Poison Arrow Frogs: world’s deadliest frogs now at S.E.A. Aquarium

They are among the world’s most colourful animals and also one of the deadliest. Meet the little but lethal Poison Arrow Frogs. These new, thumb-sized residents are also the first amphibians to make S.E.A. Aquarium their home.

Poison Arrow Frog

A visual warning

Poisonous amphibians tend to sport bright colours and/or eye-catching patterns. Poison Arrow Frogs are a prime example. Their bright colouration is a warning of their unpalatability (due to toxic skin secretions) to potential predators.

poison arrow frog
Image credit: Boon Ping, aquarist at S.E.A. Aquarium

One frog can kill 10 adult humans

Measuring just 1.5cm to 6cm long, Poison Arrow Frogs derive their toxicity from their natural diet of small insects like poisonous ants, termites and even spiders. These alkaloid toxins found in their skin glands serve as a chemical defense against predation. When humans touch these frogs, the toxins will enter our bloodstream and may cause paralysis and death, even in minuscule amounts.

Among them, the deadliest is the Golden Poison Frog. Each frog has enough toxins to kill 10 adult humans.

Golden Poison Frog
Golden Poison Frog

Indigenous hunters have been known to coat darts and arrows with their toxic skin secretions to kill birds, monkeys and other small animals. According to an account published in 1978, obtaining this toxin for use on darts was a gruesome process. The hunters would pass a pointed piece of wood down the frog’s throat, and out at one of its legs. Naturally, the frog becomes agitated, and begins sweating toxic white froth, especially on its back. The hunters then dip their darts and arrows in this toxin, which supposedly remains potent for a year.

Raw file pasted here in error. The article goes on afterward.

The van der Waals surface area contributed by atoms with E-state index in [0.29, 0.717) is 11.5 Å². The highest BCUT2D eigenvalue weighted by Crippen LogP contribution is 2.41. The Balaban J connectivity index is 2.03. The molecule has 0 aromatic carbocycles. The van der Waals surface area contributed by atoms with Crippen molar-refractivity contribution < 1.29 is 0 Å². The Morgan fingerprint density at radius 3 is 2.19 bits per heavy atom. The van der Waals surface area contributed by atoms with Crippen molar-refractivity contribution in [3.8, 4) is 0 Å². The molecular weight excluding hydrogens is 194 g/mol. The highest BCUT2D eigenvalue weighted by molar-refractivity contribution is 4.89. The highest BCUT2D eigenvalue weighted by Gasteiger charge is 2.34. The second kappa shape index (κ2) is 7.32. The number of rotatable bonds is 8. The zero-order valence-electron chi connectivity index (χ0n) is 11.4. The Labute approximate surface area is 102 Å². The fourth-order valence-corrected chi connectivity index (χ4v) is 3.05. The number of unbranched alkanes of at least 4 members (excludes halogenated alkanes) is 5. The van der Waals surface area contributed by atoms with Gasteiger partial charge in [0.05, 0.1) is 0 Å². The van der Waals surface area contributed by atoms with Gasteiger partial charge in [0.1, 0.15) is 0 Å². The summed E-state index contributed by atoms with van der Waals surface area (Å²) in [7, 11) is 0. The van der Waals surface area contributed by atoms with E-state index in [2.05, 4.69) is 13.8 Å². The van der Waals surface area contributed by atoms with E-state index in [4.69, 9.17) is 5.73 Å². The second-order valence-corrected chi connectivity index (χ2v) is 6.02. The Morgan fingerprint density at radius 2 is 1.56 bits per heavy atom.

“Poison-less” under human care

Poison Arrow Frogs raised under human care are isolated from poisonous insects in their native habitat. As such, they do not develop toxins like their wild counterparts. Nevertheless, our aquarists exercise caution and put on gloves when handling them.

Here at S.E.A. Aquarium, the frogs feed on a variety of non-poisonous insects such as crickets and wingless flies, coated with vitamin powder for extra nutrition.

poison arrow frog
Filling their feeding bowls with live crickets and wingless flies. These insects are bred by our aquarists in the back-of-house area to ensure a constant supply of fresh food for the frogs.

More than 40 frogs from 5 species

There are currently over 40 Poison Arrow Frogs from five species in our new Poison Arrow Frog habitat.

Blue Poison Arrow Frog
Blue Poison Arrow Frog. Unlike most tropical frogs which are nocturnal, this species is diural and hunts through leaf litter all day.
Yellow-headed Poison Frog
Yellow-headed Poison Frog. Markings are variable on their body and limbs, thus making each frog unique.
Green and Black Poison Arrow Frog
Green and Black Poison Arrow Frog. This species comes in different morphs of black or dark brown with blue, green or cream markings.
Dyeing Poison Frog
Dyeing Poison Frog. Amazonian Indians use them to dye the feathers of parrots.
Golden Poison Frog
Golden Poison Frog. One of the most poisonous animals on Earth.

The frogs’ lush habitat is specially designed to replicate the dense vegetation and humid environment of their native tropical forests in Central and South America. Temperature is kept between 22 and 27 degrees Celsius while a misting machine releases fine mists at regular intervals to maintain the desired humidity.

poison arrow frog
The Poison Arrow Frog habitat at S.E.A. Aquarium

In the wild, the number of Poison Arrow Frogs is declining as a result of deforestation to make way for farmlands. Come to S.E.A. Aquarium for a rare close-up look at them.

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